China’s Australia Coal Deal Boosts Link to Fuel-Hungry Worldby
Purchase of Rio Tinto assets includes stake in Port Waratah
Yancoal output doubles while Newcastle allocations rise 45%
China isn’t just buying Australia’s coal assets, it’s also expanding access to the limited infrastructure needed to ship it globally.
Yancoal Australia Ltd.’s $2.45 billion purchase of the biggest slice of Rio Tinto Group’s coal operations will double the Chinese-owned miner’s output in the country. The deal also includes a 36.5 percent stake in Port Waratah Coal Services Ltd., the owner of two terminals at the port of Newcastle, Australia’s main conduit for thermal coal. The amount Yancoal will be permitted to ship will double.
“The Rio operations are long life, so they have plenty of reserves, and Yancoal will benefit from increased port capacity at Newcastle,” said Matthew Boyle, a Sydney-based industry consultant at CRU Group. “This is a definite game changer and Yancoal suddenly becomes a rather large player.”
Yancoal is expanding its clout in the world’s second-biggest shipper of thermal coal as prices of the power station fuel recover from a five-year collapse. The commodity is forecast to remain the dominant fuel in global electricity generation over the next decade amid rising demand from India, China and Japan, in spite of environmental opposition.
The deal for Rio’s Coal & Allied Industries Ltd. will raise Yancoal’s annual output of saleable coal to about 34 million metric tons, making it the biggest coal-only producer in Australia. That compares with mining giant Glencore Plc’s total 66 million tons from Australia in 2015 and parent Yanzhou Coal Mining Co.’s 60.5 million tons last year, including China.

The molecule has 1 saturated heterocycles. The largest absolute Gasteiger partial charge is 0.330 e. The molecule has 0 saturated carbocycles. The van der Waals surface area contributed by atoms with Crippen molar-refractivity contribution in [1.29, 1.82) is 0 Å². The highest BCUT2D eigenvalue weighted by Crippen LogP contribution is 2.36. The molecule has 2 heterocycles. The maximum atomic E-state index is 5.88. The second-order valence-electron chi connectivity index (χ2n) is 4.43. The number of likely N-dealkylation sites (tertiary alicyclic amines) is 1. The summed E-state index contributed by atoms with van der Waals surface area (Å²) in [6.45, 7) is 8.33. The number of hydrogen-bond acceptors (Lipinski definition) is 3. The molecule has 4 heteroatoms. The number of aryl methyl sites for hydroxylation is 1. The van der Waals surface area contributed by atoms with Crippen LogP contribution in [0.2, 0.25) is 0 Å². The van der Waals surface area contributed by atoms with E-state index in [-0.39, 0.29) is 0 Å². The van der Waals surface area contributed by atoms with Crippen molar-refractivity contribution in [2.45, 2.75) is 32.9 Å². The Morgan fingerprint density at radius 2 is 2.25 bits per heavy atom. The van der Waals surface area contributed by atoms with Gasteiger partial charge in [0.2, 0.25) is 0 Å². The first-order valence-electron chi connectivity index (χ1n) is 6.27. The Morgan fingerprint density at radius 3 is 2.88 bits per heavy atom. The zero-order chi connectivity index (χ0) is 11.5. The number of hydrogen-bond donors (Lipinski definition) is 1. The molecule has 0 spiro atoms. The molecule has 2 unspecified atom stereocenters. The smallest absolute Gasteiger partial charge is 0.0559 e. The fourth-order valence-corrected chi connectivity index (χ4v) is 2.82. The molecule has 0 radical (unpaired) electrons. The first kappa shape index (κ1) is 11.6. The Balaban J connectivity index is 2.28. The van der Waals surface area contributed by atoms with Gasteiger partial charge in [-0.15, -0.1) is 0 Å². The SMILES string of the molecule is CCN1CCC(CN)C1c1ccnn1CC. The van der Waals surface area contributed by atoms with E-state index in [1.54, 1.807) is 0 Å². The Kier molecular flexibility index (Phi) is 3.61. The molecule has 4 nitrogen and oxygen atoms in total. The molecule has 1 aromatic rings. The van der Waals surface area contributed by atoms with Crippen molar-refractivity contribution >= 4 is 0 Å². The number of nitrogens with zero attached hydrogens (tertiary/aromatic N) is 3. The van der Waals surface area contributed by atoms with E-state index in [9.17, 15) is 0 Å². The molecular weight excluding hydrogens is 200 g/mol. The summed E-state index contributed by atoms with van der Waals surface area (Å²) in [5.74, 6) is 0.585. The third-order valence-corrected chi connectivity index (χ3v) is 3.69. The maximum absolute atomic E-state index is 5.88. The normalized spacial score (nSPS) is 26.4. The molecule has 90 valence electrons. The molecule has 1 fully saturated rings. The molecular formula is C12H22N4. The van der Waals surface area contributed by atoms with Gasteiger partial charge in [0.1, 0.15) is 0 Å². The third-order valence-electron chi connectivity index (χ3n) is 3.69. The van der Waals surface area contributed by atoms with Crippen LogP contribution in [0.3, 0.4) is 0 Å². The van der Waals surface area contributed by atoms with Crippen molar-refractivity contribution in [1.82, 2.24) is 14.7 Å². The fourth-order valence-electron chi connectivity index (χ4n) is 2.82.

Yancoal’s annual shipment allocations at PWCS, which operates the Carrington and Kooragang terminals, are set to double. The company will pick up an annual allocation of as much as 12 million tons from the deal, on top of its current 12 million, according to spokesman James Rickards. Yancoal also has a 14.6 million ton allocation at Newcastle Coal Infrastructure Group, in which it holds a 27 percent stake.
Through its ownership of Coal & Allied, Yancoal has the right to appoint three directors and make nominations for chairman and chief executive officer of PWCS, according to the port’s website. About 86 percent of its shipments last year were thermal coal, with the remainder coking coal, according to PWCS. About half those cargoes went to Japan.
“In Australia, logistics are very important, especially the port terminals,” Helen Lau, a Hong Kong-based analyst at Argonaut. “You must have your own stakes or facilities to ensure shipments are smooth and won’t be disrupted. If you don’t own access to infrastructure, that makes shipments more expensive.”
Australia shipped 387 million tons of coal in 2015, according to data from the country’s statistics bureau. During the first 11 months of last year, Japan accounted for 31 percent of the country’s total shipments, with China taking 19 percent and South Korea getting 13 percent.
Global thermal coal prices surged last year amid mining restrictions in China. Output by the world’s biggest producer and consumer fell 9.4 percent, while imports reversed two years of declines and rose 25 percent, the fastest pace since 2012. Australia’s Newcastle coal, an Asian benchmark, gained more than 80 percent in 2016, snapping five years of declines.
Yanzhou Coal Mining, which holds 78 percent of Yancoal, said Wednesday that it sees 2016 net income rising 140 percent on higher coal prices. The company is 56 percent owned by Yankuang Group Co., controlled by China’s State-owned Assets Supervision and Administration Commission of Shandong Province.